Megapixels, how much do you really need?

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Taken with a 4 megapixel camera.

Most people taking pictures do it with a digital SLR or a digital point and shoot, at least for most of us that made the transition to digital cameras. It seems we are in a race to get more megapixels than we may actually need. I am guilty of this myself to some extent. For example I recently purchased a Canon Powershot G10 with a 14+ megapixel rating. Its a great camera and I love using it, but the quality, clarity and overall image quality does not compare to my DSLR’s, which has less megapixel’s!

I have a Nikon D70 with a 6 megapixel and it performs better when I shoot at ISO’s higher than 200, unlike the Canon G10, which has so much noise at ISO’s 200 and above. As far as detail, it all matters I think on the size of the sensor, for Point and Shoot cameras, the sensors are smaller, so high megapixels to me don’t make much sense. A much lower megapixel on an SLR produces a much better image in ISO’s above 200.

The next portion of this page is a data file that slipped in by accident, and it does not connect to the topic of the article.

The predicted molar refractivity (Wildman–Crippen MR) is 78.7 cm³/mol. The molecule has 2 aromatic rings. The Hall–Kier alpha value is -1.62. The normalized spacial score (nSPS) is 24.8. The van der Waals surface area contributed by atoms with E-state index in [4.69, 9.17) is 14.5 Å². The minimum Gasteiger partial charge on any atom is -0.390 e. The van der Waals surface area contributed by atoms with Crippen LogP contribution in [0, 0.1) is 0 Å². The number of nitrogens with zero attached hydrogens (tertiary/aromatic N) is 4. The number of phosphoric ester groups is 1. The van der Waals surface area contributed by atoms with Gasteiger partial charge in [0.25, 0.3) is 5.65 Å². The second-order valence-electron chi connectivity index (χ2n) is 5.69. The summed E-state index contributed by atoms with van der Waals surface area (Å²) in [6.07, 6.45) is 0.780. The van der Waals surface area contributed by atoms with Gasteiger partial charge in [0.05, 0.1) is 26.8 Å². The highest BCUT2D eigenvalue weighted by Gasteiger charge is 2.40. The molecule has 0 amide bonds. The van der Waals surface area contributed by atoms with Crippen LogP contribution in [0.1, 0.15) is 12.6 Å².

Here is a photo I took with a 4 megapixel DSLR, the Olympus E-10, one of the earliest digital SLR’s in the market. In the early 2000’s this camera cost about $2000, now they are obsolete, but I think this 4mp camera is able to take equal quality images of a point and shoot camera of today with a high megapixel rating.

But I will clarify something, I am not comparing the features of high megapixel DSLR with a lower megapixel DSLR, but only the megapixels and how it affects the final image quality. I found that image quality from a lower megapixel DSLR is still way better than a P&S with a high megapixel.


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